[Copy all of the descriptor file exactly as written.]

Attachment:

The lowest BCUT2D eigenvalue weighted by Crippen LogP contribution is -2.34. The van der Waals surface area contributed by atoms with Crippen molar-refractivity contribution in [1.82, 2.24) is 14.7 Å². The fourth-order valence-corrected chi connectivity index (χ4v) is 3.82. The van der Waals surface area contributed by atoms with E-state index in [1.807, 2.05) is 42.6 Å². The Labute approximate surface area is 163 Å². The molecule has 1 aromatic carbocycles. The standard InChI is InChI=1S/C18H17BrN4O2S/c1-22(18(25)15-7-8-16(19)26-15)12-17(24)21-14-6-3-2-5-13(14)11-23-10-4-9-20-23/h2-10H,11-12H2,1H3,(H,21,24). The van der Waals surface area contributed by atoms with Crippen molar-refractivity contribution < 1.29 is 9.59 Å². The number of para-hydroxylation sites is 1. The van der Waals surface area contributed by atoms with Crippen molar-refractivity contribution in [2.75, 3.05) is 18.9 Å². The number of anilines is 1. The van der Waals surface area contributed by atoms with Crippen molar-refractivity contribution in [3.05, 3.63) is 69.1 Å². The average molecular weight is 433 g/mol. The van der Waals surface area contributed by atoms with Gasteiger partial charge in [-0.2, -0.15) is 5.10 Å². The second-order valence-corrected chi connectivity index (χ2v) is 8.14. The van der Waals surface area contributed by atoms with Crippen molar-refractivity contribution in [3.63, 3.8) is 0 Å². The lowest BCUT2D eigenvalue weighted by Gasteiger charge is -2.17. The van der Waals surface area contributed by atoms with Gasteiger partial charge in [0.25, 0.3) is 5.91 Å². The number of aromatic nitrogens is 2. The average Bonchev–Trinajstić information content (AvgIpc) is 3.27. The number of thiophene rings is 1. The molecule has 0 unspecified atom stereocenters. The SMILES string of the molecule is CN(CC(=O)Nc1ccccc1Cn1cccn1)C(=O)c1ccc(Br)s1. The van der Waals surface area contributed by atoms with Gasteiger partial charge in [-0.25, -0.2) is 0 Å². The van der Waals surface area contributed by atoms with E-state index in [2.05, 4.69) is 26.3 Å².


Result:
The lowest BCUT2D eigenvalue weighted by Crippen LogP contribution is -2.34. The van der Waals surface area contributed by atoms with Crippen molar-refractivity contribution in [1.82, 2.24) is 14.7 Å². The fourth-order valence-corrected chi connectivity index (χ4v) is 3.82. The van der Waals surface area contributed by atoms with E-state index in [1.807, 2.05) is 42.6 Å². The Labute approximate surface area is 163 Å². The molecule has 1 aromatic carbocycles. The standard InChI is InChI=1S/C18H17BrN4O2S/c1-22(18(25)15-7-8-16(19)26-15)12-17(24)21-14-6-3-2-5-13(14)11-23-10-4-9-20-23/h2-10H,11-12H2,1H3,(H,21,24). The van der Waals surface area contributed by atoms with Crippen molar-refractivity contribution < 1.29 is 9.59 Å². The number of para-hydroxylation sites is 1. The van der Waals surface area contributed by atoms with Crippen molar-refractivity contribution in [2.75, 3.05) is 18.9 Å². The number of anilines is 1. The van der Waals surface area contributed by atoms with Crippen molar-refractivity contribution in [3.05, 3.63) is 69.1 Å². The average molecular weight is 433 g/mol. The van der Waals surface area contributed by atoms with Gasteiger partial charge in [-0.2, -0.15) is 5.10 Å². The second-order valence-corrected chi connectivity index (χ2v) is 8.14. The van der Waals surface area contributed by atoms with Crippen molar-refractivity contribution in [3.63, 3.8) is 0 Å². The lowest BCUT2D eigenvalue weighted by Gasteiger charge is -2.17. The van der Waals surface area contributed by atoms with Gasteiger partial charge in [0.25, 0.3) is 5.91 Å². The number of aromatic nitrogens is 2. The average Bonchev–Trinajstić information content (AvgIpc) is 3.27. The number of thiophene rings is 1. The molecule has 0 unspecified atom stereocenters. The SMILES string of the molecule is CN(CC(=O)Nc1ccccc1Cn1cccn1)C(=O)c1ccc(Br)s1. The van der Waals surface area contributed by atoms with Gasteiger partial charge in [-0.25, -0.2) is 0 Å². The van der Waals surface area contributed by atoms with E-state index in [2.05, 4.69) is 26.3 Å².